CROKER: Well, that’s a good question. I, I really think, I think, with the state that we’re in I this country, artistically, through our current administration, that children are probably going to suffer the most. In, in ten years, you know, young children now are, I don’t know if they’re gonna be hip to what’s going on with instrumental music, and the magic that it, that it brings into their life. So I, I think, if it was my mission to expose or reach more people, I would definitely go after the young, young children.
HEFFNER: Children, you don’t want them to be desensitized.
CROKER: Man, no, I mean music saved my life, honestly I was, I was a very hyperactive child, and my parents would not medicate me, and uh, I, I didn’t have any kind of focus, and I had behavior issues cause I didn’t have focus, and I had nowhere to put all that energy, and when I got into band class, the band director at that time, his name was Doug Yop, he was the man who actually taught everybody, he taught everybody in the class together, like, sixty students how to play the instrument from scratch, together. We all learned in a group. That really, you know the, the inspiration and the support and the, the energy that he put into it really gave me a place to put all of my energy and all of my wildness and all of my creativity. And then as, as time progressed, that became an outlet for me to express myself without having to be crazy, I guess.
So it’s, I think, you know, it teaches you, music teaches you how to work with others, absolutely, it teaches you how to be creative, it activates the creative side of your brain, which you need if you’re gonna be a physicist, a pilot, an engineer, all these, all these great professions, all, I’m sure a lawyer needs it, a doctor, you need creativity to solve every problem. You have to be creative. You can’t just apply a formula, especially to a new problem, or problems in the future. So, and I, it teaches, it teaches, you know, Wynton Marsalis likes to say [LAUGHTER] that it, that it, it’s a, it’s a very clear form of democracy to play music with people, cause you have to, we have to negotiate. It’s like having a conversation. You can’t over-talk each other. We can’t exclude anybody. We have to do it together, or it’s just one person, which is not a great effect. So I think it’s, it’s important. And it gives children something to do, especially in some of these harder hit communities, economically and socially, children, they, they need an outlet. It can’t just be sports. You know, cause sports is very, it’s very good. We need that too. We need physical activity, but sports is very, you know, that’s a very commercial, commercial, you know, moving into that. And you’re in a marching band, there’s not a lot of commercialism in a marching band, or a concert band, or a jazz band in a school. You’re just, you’re there to play the music. So I, I think it’s important.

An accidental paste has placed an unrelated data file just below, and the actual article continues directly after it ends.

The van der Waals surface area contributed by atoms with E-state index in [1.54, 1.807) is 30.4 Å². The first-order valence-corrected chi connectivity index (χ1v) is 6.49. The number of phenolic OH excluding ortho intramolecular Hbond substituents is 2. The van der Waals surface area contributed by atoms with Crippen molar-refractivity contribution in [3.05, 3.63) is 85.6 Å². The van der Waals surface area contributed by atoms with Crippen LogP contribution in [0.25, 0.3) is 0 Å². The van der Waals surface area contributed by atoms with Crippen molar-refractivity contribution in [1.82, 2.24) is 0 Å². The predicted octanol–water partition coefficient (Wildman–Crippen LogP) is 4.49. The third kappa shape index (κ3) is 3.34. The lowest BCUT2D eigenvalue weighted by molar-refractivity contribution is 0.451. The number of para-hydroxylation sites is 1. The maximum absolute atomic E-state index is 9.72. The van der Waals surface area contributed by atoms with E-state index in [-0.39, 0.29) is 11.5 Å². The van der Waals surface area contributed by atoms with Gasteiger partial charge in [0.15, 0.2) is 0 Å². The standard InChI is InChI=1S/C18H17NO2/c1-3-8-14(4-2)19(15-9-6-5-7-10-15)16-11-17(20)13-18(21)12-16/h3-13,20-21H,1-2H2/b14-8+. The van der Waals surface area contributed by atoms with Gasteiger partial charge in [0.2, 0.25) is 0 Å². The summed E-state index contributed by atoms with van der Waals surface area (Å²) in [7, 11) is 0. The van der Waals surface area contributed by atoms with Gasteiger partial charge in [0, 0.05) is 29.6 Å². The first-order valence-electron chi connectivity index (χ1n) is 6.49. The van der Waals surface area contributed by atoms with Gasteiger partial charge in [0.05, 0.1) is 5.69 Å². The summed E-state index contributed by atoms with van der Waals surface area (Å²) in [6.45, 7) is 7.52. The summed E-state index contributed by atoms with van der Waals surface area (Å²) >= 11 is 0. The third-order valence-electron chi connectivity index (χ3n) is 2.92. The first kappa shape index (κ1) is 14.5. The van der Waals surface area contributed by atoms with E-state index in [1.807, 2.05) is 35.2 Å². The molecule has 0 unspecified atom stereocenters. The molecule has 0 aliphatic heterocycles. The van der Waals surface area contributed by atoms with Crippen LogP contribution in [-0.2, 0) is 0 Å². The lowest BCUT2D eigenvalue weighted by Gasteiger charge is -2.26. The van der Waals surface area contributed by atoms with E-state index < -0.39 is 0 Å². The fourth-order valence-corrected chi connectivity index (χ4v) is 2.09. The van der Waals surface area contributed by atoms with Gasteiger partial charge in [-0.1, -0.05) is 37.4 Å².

HEFFNER: Well, one other place I would propose, Silicon Valley…
HEFFNER: Twitter headquarters,
CROKER: Yeah? [LAUGHTER]
HEFFNER: I think you should pay a visit.
HEFFNER: We have, a lot of folks come on this show, talk about the effect of social and new media…
HEFFNER: On society. And when you say you’re concerned about the children,
HEFFNER: And that that’s the audience of jazz listenership that you aspire to fulfill your goal as a, as a pro-social,
HEFFNER: Musician, go see Theo on iTunes or in concert, magical trumpeter,
CROKER: Thank you.
HEFFNER: Pleasure being with you today.
CROKER: Nice being with you too. Thank you for having me.
HEFFNER: And thanks to you in the audience. I hope you join us again next time, for a thoughtful excursion into the world of ideas. Until then, keep an open mind. Please visit The Open Mind website at Thirteen.org/OpenMind to view this program online, or to access over 1,500 other interviews. And do check us out on Twitter and Facebook, @OpenMindTV for updates on future programing.